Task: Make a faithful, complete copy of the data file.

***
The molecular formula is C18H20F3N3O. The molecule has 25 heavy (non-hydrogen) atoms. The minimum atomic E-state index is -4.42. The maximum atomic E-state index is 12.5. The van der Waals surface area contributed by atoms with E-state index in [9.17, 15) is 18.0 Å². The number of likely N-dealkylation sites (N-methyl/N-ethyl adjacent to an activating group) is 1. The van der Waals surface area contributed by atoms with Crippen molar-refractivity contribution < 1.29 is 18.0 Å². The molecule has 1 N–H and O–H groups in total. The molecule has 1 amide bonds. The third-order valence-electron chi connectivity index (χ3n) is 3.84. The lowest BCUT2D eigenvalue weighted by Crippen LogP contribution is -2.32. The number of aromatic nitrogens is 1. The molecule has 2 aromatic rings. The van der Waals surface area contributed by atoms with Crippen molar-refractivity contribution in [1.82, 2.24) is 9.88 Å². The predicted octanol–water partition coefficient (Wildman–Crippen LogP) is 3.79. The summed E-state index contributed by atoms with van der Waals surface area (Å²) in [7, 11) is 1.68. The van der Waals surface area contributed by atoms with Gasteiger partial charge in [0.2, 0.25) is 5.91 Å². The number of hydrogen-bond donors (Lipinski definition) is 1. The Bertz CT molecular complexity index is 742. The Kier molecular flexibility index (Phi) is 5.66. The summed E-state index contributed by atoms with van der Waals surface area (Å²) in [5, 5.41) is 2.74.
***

The molecular formula is C18H20F3N3O. The molecule has 25 heavy (non-hydrogen) atoms. The minimum atomic E-state index is -4.42. The maximum atomic E-state index is 12.5. The van der Waals surface area contributed by atoms with E-state index in [9.17, 15) is 18.0 Å². The number of likely N-dealkylation sites (N-methyl/N-ethyl adjacent to an activating group) is 1. The van der Waals surface area contributed by atoms with Crippen molar-refractivity contribution < 1.29 is 18.0 Å². The molecule has 1 N–H and O–H groups in total. The molecule has 1 amide bonds. The third-order valence-electron chi connectivity index (χ3n) is 3.84. The lowest BCUT2D eigenvalue weighted by Crippen LogP contribution is -2.32. The number of aromatic nitrogens is 1. The molecule has 2 aromatic rings. The van der Waals surface area contributed by atoms with Crippen molar-refractivity contribution in [1.82, 2.24) is 9.88 Å². The predicted octanol–water partition coefficient (Wildman–Crippen LogP) is 3.79. The summed E-state index contributed by atoms with van der Waals surface area (Å²) in [7, 11) is 1.68. The van der Waals surface area contributed by atoms with Gasteiger partial charge in [0.2, 0.25) is 5.91 Å². The number of hydrogen-bond donors (Lipinski definition) is 1. The Bertz CT molecular complexity index is 742. The Kier molecular flexibility index (Phi) is 5.66. The summed E-state index contributed by atoms with van der Waals surface area (Å²) in [5, 5.41) is 2.74.